Figuring out which jobs will be in high demand and which ones pay the most is a great way for job seekers to develop the skills they’ll need in order to succeed down the road. To help guide job seekers, 24/7 Wall St. identified a list of the best paying jobs of the future, with some occupations growing as much as 60% by 2020. Some of these jobs have median salaries that are nearly double the national average of $34,450, while some of them provide even more.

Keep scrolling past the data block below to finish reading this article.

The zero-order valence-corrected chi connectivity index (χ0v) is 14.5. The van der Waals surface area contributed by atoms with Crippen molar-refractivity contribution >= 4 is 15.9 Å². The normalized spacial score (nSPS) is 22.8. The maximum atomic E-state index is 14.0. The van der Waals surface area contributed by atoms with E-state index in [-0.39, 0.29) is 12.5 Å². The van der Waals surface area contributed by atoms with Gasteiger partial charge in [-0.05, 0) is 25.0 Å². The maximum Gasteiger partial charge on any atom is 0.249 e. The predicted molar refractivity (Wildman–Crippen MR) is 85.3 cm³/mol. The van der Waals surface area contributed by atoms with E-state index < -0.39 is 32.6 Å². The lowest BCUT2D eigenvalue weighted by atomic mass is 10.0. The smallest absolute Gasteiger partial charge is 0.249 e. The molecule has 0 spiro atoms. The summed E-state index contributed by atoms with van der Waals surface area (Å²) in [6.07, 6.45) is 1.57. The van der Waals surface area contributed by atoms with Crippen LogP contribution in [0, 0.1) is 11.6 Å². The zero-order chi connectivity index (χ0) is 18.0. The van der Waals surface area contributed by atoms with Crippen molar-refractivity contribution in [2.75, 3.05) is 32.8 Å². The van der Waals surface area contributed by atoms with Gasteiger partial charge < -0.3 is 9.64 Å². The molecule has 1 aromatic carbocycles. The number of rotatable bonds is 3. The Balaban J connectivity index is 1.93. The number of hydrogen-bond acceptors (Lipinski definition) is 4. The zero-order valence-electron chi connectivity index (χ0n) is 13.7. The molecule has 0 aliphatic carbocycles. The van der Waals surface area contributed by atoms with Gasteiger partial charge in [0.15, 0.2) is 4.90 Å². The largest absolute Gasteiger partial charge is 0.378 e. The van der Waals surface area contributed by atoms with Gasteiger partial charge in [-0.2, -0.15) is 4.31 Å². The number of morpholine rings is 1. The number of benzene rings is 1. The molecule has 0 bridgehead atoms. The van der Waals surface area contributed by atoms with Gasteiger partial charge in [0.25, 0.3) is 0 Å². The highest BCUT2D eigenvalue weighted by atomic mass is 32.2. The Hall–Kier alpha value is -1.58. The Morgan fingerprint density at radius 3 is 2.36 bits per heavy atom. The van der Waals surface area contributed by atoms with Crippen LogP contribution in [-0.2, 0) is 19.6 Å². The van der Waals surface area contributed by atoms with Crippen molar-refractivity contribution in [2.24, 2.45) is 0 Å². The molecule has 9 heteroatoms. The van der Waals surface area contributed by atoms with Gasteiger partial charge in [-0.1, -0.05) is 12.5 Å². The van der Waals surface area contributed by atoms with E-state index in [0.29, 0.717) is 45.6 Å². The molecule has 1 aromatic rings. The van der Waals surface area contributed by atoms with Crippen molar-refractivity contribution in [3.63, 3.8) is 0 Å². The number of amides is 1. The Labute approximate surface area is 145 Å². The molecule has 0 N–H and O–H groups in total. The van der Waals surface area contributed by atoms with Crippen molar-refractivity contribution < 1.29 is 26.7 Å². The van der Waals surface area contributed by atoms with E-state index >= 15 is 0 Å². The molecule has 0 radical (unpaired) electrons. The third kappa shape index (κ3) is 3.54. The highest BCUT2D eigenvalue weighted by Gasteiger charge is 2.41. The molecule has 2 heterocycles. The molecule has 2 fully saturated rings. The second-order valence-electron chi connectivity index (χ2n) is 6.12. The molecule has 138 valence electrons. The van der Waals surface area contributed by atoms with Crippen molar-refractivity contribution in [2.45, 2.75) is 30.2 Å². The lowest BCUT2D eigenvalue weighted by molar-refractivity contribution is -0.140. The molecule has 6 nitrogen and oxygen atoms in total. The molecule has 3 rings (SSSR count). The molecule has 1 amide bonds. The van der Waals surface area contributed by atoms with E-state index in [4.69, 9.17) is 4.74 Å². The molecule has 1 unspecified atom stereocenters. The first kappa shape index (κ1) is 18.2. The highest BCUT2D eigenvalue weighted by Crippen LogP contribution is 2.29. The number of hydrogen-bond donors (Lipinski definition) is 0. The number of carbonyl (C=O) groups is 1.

Changes in demographics and business operations, including the obvious increasing dependence on mobile and technologically-advanced procedures, will boost a lot of these occupations into high demand over the next few years and further into the future. The first baby boomers turned 65 last year, and as more and more Americans continue to age and live longer, more health-related professionals will be needed in this country. Six out of the 10 high-paying, high-growth occupations identified by 24/7 Wall St. are in the medical field. And while some do require higher education, the three that are growing the most have less demanding educational requirements, such as an associate’s degree.